Systems which rely on information shared via social media networks to predict how likely someone is to engage in illegal activities, and UCLA is showing how it can help predict an assortment of events, including crimes. The university has been “working with some of the world’s experts in computer and data science, big data infrastructure, and psychology/behavioural science” to develop “a platform to analyse this social data and spit out real-time predictions about future events and help public health officials prevent disease outbreaks, stop violent crime and reduce poverty.”
October 24, 2014 was the day of the Marysville Pilchuck High School shootings where Jaylen Fryberg killed four students before ending his life. One month earlier, on September 20, he posted tweets suggesting he was considering harming himself and others. Predictive policing using only historical data would not have been able to prevent this crime from happening, but if the software had the capability to scour social media for prediction points, it could have. “People limit what they say when they know they are being watched, so models that rely on people’s speech have the very real potential to chill free expression.” Instead of using predictive models to find crime, similar technology could instead be used to address societal factors which turn ordinary people into criminals. In Los Angeles, a pilot program uses predictive models to discover at-risk children in the child-welfare system and give them the services they need to stay out of the justice system. With an appropriate amount of funding, programs like this have the ability to change the criminal justice cycle instead of throwing people behind bars.
In Canada the Charter of Rights and Freedoms — specifically section 8, the right against unreasonable search and seizure, section 9, to not be arbitrarily detained or imprisoned, and 15, the right to not be discriminated against — and the fourth amendment and false imprisonment laws in the United States could easily be violated by using predictive policing. The real issue lies with the concept of ‘reasonable suspicion’, which allows police to stop suspects and detain them for short periods of time; reasonable suspicion could constitute something as miniscule as swerving on the road on a late Saturday night after work.
We are wired to be uncomfortable with the possibility of a computer predicting what we will do when we, ourselves do not know. A system taking data and spitting out a conclusion that someone will commit a crime, and in the process arresting them for this prediction, doesn’t give someone the opportunity to change their path.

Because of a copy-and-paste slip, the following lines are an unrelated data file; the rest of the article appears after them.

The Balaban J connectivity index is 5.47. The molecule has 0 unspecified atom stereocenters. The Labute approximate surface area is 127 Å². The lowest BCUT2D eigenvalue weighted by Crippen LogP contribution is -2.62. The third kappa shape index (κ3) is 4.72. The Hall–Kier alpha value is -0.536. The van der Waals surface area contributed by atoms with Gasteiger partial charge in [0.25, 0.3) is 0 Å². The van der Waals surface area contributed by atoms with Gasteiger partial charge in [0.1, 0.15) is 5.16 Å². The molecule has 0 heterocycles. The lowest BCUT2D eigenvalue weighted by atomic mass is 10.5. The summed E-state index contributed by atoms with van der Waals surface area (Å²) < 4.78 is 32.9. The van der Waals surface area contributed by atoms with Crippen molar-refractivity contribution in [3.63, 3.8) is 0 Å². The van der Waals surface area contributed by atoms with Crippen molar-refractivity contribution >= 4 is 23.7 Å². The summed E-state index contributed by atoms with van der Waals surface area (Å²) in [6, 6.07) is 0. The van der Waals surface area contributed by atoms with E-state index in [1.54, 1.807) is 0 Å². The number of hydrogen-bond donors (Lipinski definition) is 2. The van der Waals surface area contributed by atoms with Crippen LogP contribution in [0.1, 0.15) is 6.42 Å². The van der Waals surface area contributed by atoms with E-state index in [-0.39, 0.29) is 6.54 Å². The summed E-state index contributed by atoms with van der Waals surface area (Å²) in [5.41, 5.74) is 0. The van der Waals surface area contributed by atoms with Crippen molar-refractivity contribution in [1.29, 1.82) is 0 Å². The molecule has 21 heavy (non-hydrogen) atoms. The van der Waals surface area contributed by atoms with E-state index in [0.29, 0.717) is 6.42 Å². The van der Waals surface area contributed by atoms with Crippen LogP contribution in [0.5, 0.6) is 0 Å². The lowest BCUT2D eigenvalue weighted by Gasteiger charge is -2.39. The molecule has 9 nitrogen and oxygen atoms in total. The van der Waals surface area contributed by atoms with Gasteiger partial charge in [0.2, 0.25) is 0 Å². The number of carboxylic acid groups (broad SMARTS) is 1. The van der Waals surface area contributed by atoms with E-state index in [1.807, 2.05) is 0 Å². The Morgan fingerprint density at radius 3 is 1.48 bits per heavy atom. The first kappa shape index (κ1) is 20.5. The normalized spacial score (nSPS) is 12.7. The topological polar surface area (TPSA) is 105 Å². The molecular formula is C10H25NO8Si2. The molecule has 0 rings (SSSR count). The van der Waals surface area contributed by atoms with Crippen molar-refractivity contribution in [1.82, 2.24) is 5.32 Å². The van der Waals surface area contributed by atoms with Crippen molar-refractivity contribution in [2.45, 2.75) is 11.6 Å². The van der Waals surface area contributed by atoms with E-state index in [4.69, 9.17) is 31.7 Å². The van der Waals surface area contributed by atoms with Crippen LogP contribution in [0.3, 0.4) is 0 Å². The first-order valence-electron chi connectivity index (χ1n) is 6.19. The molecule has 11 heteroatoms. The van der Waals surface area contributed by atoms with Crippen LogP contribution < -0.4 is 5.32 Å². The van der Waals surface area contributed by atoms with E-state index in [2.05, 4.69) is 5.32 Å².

Detention under sections 9 and 10 of the Charter of Rights and Freedoms “refers to a suspension of the individual’s liberty interest by a significant physical or psychological restraint.” Psychological detention is defined as a situation in which an individual has a legal obligation to cooperate with a restrictive demand, or where they would conclude that they have no other choice than to comply. In R. v. Grant, it was set out that in order to determine if an individual has been deprived of their liberty of choice by the state, the court may consider: the “circumstances giving rise to the encounter as they would reasonably be perceived by the individual”; the nature of the conduct, including the tone of language used, physical contact, where the encounter occurred, presence of others, and the duration of the conduct; and the characteristics of the individual, when relevant, such as age, minority status, and physical stature.
Some caution, however, about the privacy and liberty questions; this tool could be used by the police to stop and frisk people in areas identified because of a software program. “No court has yet ruled on the impact of predictive policing,” and it has yet to be determined if the software should be used as a guide or cause for profiling.
Section 15 states that each “individual is equal before and under the law and has the right to the equal protection and equal benefit of the law without discrimination and, in particular, without discrimination based on race, national or ethnic origin, colour, religion, sex, age or mental or physical disability.” The affirmative action programs subsection goes on to state that it does not prevent a law or program from happening if its purpose is to improve the “conditions of disadvantaged individuals or groups including those that are disadvantaged.” In cities, such as Vancouver, where predictive policing is already being utilized, it could be considered a lawful breach of the Charter in the sense that the objective of the program is to improve the conditions of people living in neighbourhoods with higher crime rates.
Predictive policing will allow for a stronger police force in a country ridiculed with overworked police forces facing budget cuts. With the introduction of software-led policing it has been argued that there will be more racial profiling, but this also shines a light on the fact that this issue will not be introduced with predictive policing but was evident before the technology arrived. Using software to predict crime shines a light on the issues we are currently facing in policing departments nationwide. One drawback, however, is that if you are someone of colour who has never committed a crime before, your neighborhood could be subjected to disturbances because of a congregation of coloured residents. Furthermore higher-profile crimes, such as money laundering have yet to be tested using this new policing method
Predictive policing is a promising new approach to crime solving using data and predictions to make smarter, quicker decisions. It is evident through the use of the software in cities such as Los Angeles and Saskatoon that the software does work with little infringement of the law, but before it can be fully utilized the issues we currently face in our policing systems — specifically racial profiling and bias — must be taken care of so that they do not get passed on to predictive policing.